The restive eastern border town of al-Qaa bid farewell Wednesday to five of its sons who were killed before dawn Monday in unprecedented multiple suicide bombings, as the region’s Christian spiritual leader called for turning the neighboring area of Masharii al-Qaa into a “military zone.”
Faysal Aad, Joseph Lebbos, Majed Wehbe, Boulos al-Ahmar and George Fares were laid to rest at the town’s cemetery after a highly emotional funeral that was held amid strict security measures.
The funeral had been postponed to Wednesday over security fears, after the town was hit by two waves of attacks on Monday. Four suicide bombers targeted the town in the pre-dawn attack, killing five people and wounding 15 others, as another four bombers attacked the town in the evening and wounded 13 people.
“The town of al-Qaa is Lebanon’s rock and on this rock the terrorists were crushed and they entered the gateways of hell while the gateways of heaven were opened for our martyrs,” Greek Catholic Archbishop of Baalbek Elias Rahal said at the funeral.
“We will remain in this land and we will not budge, even if we offer 100 martyrs everyday,” a defiant Rahal added.
“We will not be intimidated by the takfiris or their bombings,” he vowed.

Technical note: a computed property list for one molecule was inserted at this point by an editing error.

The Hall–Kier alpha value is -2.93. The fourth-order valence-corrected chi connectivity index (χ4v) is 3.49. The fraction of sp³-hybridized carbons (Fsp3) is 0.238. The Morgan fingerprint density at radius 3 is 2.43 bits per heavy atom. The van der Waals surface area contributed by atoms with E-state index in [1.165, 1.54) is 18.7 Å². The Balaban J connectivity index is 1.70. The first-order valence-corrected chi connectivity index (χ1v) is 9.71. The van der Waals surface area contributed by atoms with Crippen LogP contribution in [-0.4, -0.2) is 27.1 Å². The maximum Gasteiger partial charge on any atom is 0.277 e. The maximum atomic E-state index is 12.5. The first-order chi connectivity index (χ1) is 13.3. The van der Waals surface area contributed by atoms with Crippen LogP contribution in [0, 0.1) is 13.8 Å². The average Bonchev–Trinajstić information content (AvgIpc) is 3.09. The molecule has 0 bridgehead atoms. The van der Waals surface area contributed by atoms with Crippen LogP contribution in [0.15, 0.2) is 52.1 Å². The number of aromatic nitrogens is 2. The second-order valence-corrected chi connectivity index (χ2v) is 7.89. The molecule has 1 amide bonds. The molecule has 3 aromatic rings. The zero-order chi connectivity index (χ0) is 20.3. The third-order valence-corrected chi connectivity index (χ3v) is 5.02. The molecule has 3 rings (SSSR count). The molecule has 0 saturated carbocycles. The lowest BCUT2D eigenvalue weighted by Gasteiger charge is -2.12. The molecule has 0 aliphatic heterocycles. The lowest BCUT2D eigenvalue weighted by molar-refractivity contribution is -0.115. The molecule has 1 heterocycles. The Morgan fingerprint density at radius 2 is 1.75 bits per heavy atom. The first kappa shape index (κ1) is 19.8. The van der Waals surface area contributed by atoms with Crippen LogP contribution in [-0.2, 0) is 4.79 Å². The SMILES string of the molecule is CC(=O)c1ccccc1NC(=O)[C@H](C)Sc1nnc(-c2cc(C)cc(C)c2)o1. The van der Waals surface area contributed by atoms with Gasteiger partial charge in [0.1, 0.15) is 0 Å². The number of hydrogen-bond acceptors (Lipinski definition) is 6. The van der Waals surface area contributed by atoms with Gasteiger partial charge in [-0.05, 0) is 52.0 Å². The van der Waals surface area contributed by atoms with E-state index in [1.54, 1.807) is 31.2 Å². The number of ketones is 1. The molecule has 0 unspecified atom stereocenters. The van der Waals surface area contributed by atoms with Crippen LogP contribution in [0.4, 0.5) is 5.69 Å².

Rahal also called on the government to “organize those who are around us,” in reference to the displaced Syrians who live in unofficial encampments outside the town.
“There are 20,000 refugees who go wherever they want freely,” the archbishop warned, stressing the need for “blocking the gaps” through which the attackers might have infiltrated the town.
“The Masharii al-Qaa area must be fully turned into a military zone to prevent another tragedy,” Rahal added.
On Tuesday, Interior Minister Nouhad al-Mashnouq said the refugee encampments had “nothing to do” with the bombers, saying the attackers came from “their emirate in Syria,” as Army Commander General Jean Qahwaji said they included “a woman and three Syrians.”
Meanwhile, the Vatican’s ambassador to Lebanon Gabriele Caccia, who attended the funeral, warned that “we must never be dragged into violence.”
Lebanon hosts more than 1.1 million Syrians, a huge burden for the country of four million people. Several Lebanese politicians have warned about the inability of the country to bear this burden and had already called for the closure of borders after security incidents.
Al-Qaa is one of several border posts separating Lebanon and war-torn Syria and is predominantly Christian although one district, Masharii al-Qaa, is mainly Sunni Muslim and home to a large number of Syrian refugees.
Suicide blasts in the area have typically targeted checkpoints or military installations and rarely include more than one attacker.
In August 2014, the army clashed with the Islamic State group and al-Nusra Front, al-Qaida’s affiliate in Syria, in the nearby border town of Arsal.